Growth hormone mitigates against lethal irradiation and enhances hematologic and immune recovery in mice and nonhuman primates.
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Medications that can mitigate against radiation injury are limited. In this study, we investigated the ability of recombinant human growth hormone (rhGH) to mitigate against radiation injury in mice and nonhuman primates. BALB/c mice were irradiated with 7.5 Gy and treated post-irradiation with rhGH intravenously at a once daily dose of 20 microg/dose for 35 days. rhGH protected 17 out of 28 mice (60.7%) from lethal irradiation while only 3 out of 28 mice (10.7%) survived in the saline control group. A shorter course of 5 days of rhGH post-irradiation produced similar results. Compared with the saline control group, treatment with rhGH on irradiated BALB/c mice significantly accelerated overall hematopoietic recovery. Specifically, the recovery of total white cells, CD4 and CD8 T cell subsets, B cells, NK cells and especially platelets post radiation exposure were significantly accelerated in the rhGH-treated mice. Moreover, treatment with rhGH increased the frequency of hematopoietic stem/progenitor cells as measured by flow cytometry and colony forming unit assays in bone marrow harvested at day 14 after irradiation, suggesting the effects of rhGH are at the hematopoietic stem/progenitor level. rhGH mediated the hematopoietic effects primarily through their niches. Similar data with rhGH were also observed following 2 Gy sublethal irradiation of nonhuman primates. Our data demonstrate that rhGH promotes hematopoietic engraftment and immune recovery post the exposure of ionizing radiation and mitigates against the mortality from lethal irradiation even when administered after exposure.
Mice, Inbred BALB C
Mice, Inbred C57BL
Radiation Injuries, Experimental
Published Version (Please cite this version)10.1371/journal.pone.0011056
Publication InfoBourland, JD; Chao, Nelson J; Chen, BJ; Chute, JP; Cline, JM; Daher, P; ... Wang, X (2010). Growth hormone mitigates against lethal irradiation and enhances hematologic and immune recovery in mice and nonhuman primates. PLoS One, 5(6). pp. e11056. 10.1371/journal.pone.0011056. Retrieved from http://hdl.handle.net/10161/4547.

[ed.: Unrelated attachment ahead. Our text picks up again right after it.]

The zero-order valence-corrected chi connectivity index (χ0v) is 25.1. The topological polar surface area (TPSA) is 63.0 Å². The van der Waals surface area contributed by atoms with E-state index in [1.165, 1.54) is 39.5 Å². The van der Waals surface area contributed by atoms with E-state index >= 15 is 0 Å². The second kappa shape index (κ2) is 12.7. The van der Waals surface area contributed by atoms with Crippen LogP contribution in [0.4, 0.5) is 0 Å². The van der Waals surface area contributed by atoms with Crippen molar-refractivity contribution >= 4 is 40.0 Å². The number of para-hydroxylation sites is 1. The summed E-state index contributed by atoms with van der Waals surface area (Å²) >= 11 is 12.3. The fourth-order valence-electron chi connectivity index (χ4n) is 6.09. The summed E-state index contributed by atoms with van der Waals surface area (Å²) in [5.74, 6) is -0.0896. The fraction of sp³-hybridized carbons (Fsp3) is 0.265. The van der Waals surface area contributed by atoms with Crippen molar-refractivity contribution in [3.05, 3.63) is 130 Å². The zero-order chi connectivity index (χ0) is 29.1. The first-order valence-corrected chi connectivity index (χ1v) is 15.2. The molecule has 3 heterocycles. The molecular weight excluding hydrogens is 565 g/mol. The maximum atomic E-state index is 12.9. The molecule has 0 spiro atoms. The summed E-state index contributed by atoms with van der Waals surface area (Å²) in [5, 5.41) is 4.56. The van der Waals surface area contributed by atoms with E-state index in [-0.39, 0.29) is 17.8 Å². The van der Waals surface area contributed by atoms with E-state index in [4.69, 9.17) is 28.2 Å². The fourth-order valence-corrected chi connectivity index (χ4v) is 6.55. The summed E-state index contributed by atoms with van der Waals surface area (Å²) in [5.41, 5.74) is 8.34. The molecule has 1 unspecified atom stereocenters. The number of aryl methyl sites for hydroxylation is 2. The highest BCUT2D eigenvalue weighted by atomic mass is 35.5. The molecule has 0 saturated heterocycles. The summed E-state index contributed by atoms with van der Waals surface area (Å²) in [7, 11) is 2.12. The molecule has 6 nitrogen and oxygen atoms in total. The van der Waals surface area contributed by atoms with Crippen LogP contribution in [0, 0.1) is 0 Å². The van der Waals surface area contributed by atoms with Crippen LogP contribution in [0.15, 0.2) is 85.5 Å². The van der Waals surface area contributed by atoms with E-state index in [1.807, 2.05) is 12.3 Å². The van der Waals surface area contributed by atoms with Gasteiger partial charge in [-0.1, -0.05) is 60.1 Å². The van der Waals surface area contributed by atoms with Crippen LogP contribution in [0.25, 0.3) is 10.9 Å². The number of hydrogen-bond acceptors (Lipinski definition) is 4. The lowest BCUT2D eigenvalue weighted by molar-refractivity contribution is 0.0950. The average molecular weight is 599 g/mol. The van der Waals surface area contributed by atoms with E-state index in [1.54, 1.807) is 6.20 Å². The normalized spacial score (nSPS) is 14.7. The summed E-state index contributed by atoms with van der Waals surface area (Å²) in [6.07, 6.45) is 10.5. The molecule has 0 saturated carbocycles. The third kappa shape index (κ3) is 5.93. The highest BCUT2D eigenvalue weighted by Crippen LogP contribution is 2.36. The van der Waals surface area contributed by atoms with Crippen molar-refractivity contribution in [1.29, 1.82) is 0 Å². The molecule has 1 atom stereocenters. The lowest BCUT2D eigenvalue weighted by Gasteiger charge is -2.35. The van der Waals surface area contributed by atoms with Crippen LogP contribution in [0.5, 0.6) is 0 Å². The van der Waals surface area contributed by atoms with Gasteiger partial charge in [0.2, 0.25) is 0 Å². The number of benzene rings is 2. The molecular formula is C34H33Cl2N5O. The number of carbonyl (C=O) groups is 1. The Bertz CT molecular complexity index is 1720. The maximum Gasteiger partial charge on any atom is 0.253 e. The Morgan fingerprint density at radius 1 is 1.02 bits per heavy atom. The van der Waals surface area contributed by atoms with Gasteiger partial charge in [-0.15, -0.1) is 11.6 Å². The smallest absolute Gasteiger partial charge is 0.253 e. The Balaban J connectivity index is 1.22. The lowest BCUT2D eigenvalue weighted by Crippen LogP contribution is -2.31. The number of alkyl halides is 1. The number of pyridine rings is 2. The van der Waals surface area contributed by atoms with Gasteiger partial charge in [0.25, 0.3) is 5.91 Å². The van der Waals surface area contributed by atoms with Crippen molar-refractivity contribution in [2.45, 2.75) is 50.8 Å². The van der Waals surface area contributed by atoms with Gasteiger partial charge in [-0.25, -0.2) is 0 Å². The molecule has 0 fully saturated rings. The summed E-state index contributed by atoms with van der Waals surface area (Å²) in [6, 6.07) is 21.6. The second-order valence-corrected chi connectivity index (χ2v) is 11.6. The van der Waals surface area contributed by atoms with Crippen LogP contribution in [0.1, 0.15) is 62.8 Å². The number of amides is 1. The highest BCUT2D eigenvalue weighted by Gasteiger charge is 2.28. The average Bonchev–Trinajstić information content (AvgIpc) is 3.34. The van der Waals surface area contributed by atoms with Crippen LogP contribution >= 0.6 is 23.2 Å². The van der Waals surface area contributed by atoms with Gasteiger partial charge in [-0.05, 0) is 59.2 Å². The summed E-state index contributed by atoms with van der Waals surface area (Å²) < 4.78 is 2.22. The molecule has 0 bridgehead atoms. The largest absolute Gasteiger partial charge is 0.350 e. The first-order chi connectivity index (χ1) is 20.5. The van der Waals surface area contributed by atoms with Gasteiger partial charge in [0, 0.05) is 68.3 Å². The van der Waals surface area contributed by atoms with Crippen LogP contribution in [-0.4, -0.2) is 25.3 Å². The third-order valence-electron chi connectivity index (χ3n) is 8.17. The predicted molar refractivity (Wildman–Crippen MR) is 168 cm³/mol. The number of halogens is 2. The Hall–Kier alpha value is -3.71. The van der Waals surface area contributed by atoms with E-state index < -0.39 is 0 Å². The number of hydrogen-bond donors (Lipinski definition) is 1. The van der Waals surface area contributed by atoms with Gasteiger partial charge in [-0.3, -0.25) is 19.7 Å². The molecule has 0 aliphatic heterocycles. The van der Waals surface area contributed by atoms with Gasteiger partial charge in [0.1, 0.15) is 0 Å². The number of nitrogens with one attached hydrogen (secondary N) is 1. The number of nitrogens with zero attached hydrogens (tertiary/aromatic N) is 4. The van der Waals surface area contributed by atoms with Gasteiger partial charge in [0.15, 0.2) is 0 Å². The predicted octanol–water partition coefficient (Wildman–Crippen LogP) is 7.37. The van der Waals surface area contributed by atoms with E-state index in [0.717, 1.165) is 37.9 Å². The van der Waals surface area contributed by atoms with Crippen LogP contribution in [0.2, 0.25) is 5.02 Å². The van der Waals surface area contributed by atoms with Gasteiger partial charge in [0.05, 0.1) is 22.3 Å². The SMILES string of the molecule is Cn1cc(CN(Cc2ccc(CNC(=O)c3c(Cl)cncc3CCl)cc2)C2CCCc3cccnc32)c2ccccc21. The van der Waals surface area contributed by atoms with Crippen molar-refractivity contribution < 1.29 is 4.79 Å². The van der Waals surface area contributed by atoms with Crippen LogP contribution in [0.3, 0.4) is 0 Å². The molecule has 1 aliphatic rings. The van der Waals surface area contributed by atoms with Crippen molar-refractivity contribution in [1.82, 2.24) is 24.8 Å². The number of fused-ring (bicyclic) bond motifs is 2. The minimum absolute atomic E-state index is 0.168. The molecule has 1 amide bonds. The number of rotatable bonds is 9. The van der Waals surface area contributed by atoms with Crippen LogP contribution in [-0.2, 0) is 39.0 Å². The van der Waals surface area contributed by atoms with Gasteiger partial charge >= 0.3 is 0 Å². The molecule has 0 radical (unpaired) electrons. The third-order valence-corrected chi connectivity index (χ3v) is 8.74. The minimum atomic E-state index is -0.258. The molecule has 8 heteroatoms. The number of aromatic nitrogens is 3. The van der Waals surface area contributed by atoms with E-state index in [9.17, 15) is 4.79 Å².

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Donald D. and Elizabeth G. Cooke Cancer Research Professor
My research interests are in two broad areas, clinical hematopoietic stem cell and cord blood transplantation and in the laboratory studies related to graft vs. host disease and immune reconstitution. On the clinical side we are currently conducting approximately 50 different clinical protocols ranging from preparatory regimens, supportive care studies and disease specific protocols. Most of these clinical studies are centered around studies of the sources of stem cells and the methods to
Adjunct Assistant Professor in the Department of Medicine
Dr. Gesty-Palmer is an Assistant Professor in the Department of Medicine and Division of Endocrinology and Metabolism. Her laboratory principally examines G protein-coupled receptor signaling mechanisms in bone metabolism with emphasis on parathyroid hormone (PTH) receptor biased agonism. These studies explore novel mechanisms of PTH receptor signaling and the contributions of β-arrestin to modulate bone formation and bone resorption. Her work has recently shown that β-arrestin,
Professor of Biostatistics and Bioinformatics
cancer pharmacogenomicsdrug induced neuropathy, neutropenia and hypertensionstatistical genetics statistical methods for high-dimensional data copulas survival analysis statistical computing
Professor in Medicine
Dr. Sempowski earned his PhD in Immunology from the University of Rochester and was specifically trained in the areas of inflammation, wound healing, and host response (innate and adaptive). Dr. Sempowski contributed substantially to the field of lung inflammation and fibrosis defining the roles of pulmonary fibroblast heterogeneity and CD40/CD40L signaling in regulating normal and pathogenic lung inflammation. During his postdoctoral training with Dr. Barton F. H
Associate Professor in Medicine
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